Anyone who has studied the science of genetic modification of food crops knows full well that they pose no threat to human health or wellbeing. Likewise, they also know that they have the potential to make a major contribution to increasing world food supplies. Most vitally, they could represent a means of increasing the food supply and reducing infant mortality in sub Saharan Africa. It is therefore highly encouraging to those who have long understood these facts that a one-time vociferous critic of GM crop development has made a detailed statement of why Greenpeace and other opponents are so profoundly misguided on this issue.
Mark Lynas, author of several highly rated books and other works on climate change and related environmental issues, told the Oxford Farming conference that the too successful anti-GM crop campaign was and is an “explicitly anti-science movement”. Stressing that he was once a leading member of that movement, he has subsequently come to realise that it is “about deep-seated fears of scientific powers being used secretly for unnatural ends. What we didn’t realise at the time was that the real Frankenstein’s monster was not GM technology, but our reaction against it”.
The so-called Franken foods of the green obsessionists are now widely grown in all parts of the world –except of course in Europe – and have provided probably more than 3 trillion meals without any discernible harm to their consumers. What’s more, GM technology has allowed these foods to be grown with less pesticides, less fertiliser and less energy input.
Lynas argues that if we are to meet the challenge of feeding an extra 2 bullion mouths by 2050 without much extra land, but with the handicaps of climate change and possible energy shortages, this can only be achieved through increased agricultural productivity. The warning given fifteen years ago by the late Norman Borlaug –prime mover of the Green Revolution which saved hundreds of thousands from starvation and malnutrition - that “If the naysayers do manage to stop agricultural biotechnology, they might actually precipitate the famines and the crisis of global biodiversity they have been predicting for nearly 40 years” is even more relevant today.
Anti-GM campaigning has not only blocked beneficial application of the technologies to food production in many parts of the world, but has rendered the process of official approval of new crop technologies too long-winded and prohibitively expensive. Ironically, this means that only the large corporations which are the major objective of the green lobby’s visceral hatred, will be the only organisations who can afford this process. Much of the important scientific work on biotechnical crop improvements has been carried out by much smaller government and privately funded research organisations. This has not however spared them from the mindless crop-slashing activities of the green campaigners.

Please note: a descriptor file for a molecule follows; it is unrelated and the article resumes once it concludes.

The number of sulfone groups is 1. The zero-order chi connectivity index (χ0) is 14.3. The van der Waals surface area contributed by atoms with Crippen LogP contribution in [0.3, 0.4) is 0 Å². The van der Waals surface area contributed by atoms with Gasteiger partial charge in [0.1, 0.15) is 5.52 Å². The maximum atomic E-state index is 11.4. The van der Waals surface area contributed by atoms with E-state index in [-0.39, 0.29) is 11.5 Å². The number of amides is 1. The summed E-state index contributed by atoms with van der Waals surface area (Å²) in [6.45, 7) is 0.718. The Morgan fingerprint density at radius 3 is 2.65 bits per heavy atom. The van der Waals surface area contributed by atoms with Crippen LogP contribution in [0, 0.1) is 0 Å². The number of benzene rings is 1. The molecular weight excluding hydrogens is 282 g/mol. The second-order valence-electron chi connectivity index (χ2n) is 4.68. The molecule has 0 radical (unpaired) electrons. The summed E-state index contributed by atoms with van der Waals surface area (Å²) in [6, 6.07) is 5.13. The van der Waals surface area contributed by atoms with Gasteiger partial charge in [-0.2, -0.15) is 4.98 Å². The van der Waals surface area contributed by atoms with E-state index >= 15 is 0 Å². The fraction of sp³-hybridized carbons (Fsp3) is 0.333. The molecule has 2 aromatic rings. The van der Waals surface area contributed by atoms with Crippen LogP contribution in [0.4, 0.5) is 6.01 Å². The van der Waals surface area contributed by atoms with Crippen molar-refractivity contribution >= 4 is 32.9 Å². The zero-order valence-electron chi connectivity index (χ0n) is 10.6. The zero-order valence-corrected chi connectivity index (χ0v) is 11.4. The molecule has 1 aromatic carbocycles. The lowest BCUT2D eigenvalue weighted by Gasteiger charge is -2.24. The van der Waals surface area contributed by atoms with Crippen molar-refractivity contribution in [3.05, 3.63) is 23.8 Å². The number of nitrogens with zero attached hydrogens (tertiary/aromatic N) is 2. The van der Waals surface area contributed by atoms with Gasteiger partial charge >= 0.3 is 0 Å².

A typical example of this irrational activity was the attempt by green activists to destroy experimental wheat plots at the UK’s government-funded Rothamsted Research Station. This is an aphid-resistant GM wheat which would need no pesticides to combat this serious pest. Fortunately, this particular attack did not succeed. Which is just as well, because the plants in this trial are known to be able to provide a yield increase of 30 per cent, not only without pesticide but with no increase in fertiliser or other inputs. Along with higher protein rice varieties, crops capable of withstanding African and Asian droughts and reducing the environmental cost of food production, these are all being developed outside the activities of the multinational agri-business giants.
Current scientific evidence suggests that global productivity for the major food crops is falling to levels inadequate to deal with rising demand. Only increased productivity will meet the challenge of rising population and dietary change – the major conclusion of my latest book.
This point was made time and again by Norman Borlaug: “The world has the technology — either available or well advanced in the research pipeline — to feed on a sustainable basis a population of 10 billion people. The more pertinent question today is whether farmers and ranchers will be permitted to use this new technology? While the affluent nations can certainly afford to adopt ultra low-risk positions, and pay more for food produced by the so-called ‘organic’ methods, the one billion chronically undernourished people of the low income, food-deficit nations cannot.”<15/01/2013>